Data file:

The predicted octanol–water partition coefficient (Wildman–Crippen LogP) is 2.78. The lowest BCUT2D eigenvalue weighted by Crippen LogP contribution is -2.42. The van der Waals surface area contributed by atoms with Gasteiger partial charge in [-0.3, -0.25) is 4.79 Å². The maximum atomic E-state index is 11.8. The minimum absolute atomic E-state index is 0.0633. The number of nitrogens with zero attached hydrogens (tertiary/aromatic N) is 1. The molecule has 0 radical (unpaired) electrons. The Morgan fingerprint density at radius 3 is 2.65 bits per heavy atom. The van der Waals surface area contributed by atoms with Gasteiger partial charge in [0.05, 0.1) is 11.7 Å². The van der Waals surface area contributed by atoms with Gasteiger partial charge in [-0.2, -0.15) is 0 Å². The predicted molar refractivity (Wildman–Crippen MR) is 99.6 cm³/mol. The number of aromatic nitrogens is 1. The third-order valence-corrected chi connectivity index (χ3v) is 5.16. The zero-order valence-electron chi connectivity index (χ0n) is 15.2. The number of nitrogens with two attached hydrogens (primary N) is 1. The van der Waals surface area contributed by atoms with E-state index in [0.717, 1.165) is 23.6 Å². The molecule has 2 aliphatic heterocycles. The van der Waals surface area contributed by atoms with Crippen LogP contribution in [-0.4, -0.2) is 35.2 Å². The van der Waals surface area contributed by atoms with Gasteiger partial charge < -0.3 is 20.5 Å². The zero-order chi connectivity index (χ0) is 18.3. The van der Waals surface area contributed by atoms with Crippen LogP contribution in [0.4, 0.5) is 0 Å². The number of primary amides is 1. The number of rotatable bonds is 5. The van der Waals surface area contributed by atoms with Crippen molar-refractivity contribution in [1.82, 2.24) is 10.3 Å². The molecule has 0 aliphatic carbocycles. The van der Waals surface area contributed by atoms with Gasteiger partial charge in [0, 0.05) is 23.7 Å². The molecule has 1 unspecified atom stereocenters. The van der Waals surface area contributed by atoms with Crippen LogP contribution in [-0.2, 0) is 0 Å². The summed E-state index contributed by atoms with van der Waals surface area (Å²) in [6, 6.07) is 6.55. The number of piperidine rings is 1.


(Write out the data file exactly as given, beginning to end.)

The predicted octanol–water partition coefficient (Wildman–Crippen LogP) is 2.78. The lowest BCUT2D eigenvalue weighted by Crippen LogP contribution is -2.42. The van der Waals surface area contributed by atoms with Gasteiger partial charge in [-0.3, -0.25) is 4.79 Å². The maximum atomic E-state index is 11.8. The minimum absolute atomic E-state index is 0.0633. The number of nitrogens with zero attached hydrogens (tertiary/aromatic N) is 1. The molecule has 0 radical (unpaired) electrons. The Morgan fingerprint density at radius 3 is 2.65 bits per heavy atom. The van der Waals surface area contributed by atoms with Gasteiger partial charge in [0.05, 0.1) is 11.7 Å². The van der Waals surface area contributed by atoms with Gasteiger partial charge in [-0.2, -0.15) is 0 Å². The predicted molar refractivity (Wildman–Crippen MR) is 99.6 cm³/mol. The number of aromatic nitrogens is 1. The third-order valence-corrected chi connectivity index (χ3v) is 5.16. The zero-order valence-electron chi connectivity index (χ0n) is 15.2. The number of nitrogens with two attached hydrogens (primary N) is 1. The van der Waals surface area contributed by atoms with E-state index in [0.717, 1.165) is 23.6 Å². The molecule has 2 aliphatic heterocycles. The van der Waals surface area contributed by atoms with Crippen LogP contribution in [-0.4, -0.2) is 35.2 Å². The van der Waals surface area contributed by atoms with Gasteiger partial charge < -0.3 is 20.5 Å². The zero-order chi connectivity index (χ0) is 18.3. The van der Waals surface area contributed by atoms with Crippen LogP contribution in [0.4, 0.5) is 0 Å². The number of primary amides is 1. The number of rotatable bonds is 5. The van der Waals surface area contributed by atoms with Crippen molar-refractivity contribution in [1.82, 2.24) is 10.3 Å². The molecule has 0 aliphatic carbocycles. The van der Waals surface area contributed by atoms with Gasteiger partial charge in [0, 0.05) is 23.7 Å². The molecule has 1 unspecified atom stereocenters. The van der Waals surface area contributed by atoms with Crippen LogP contribution in [-0.2, 0) is 0 Å². The summed E-state index contributed by atoms with van der Waals surface area (Å²) in [6, 6.07) is 6.55. The number of piperidine rings is 1.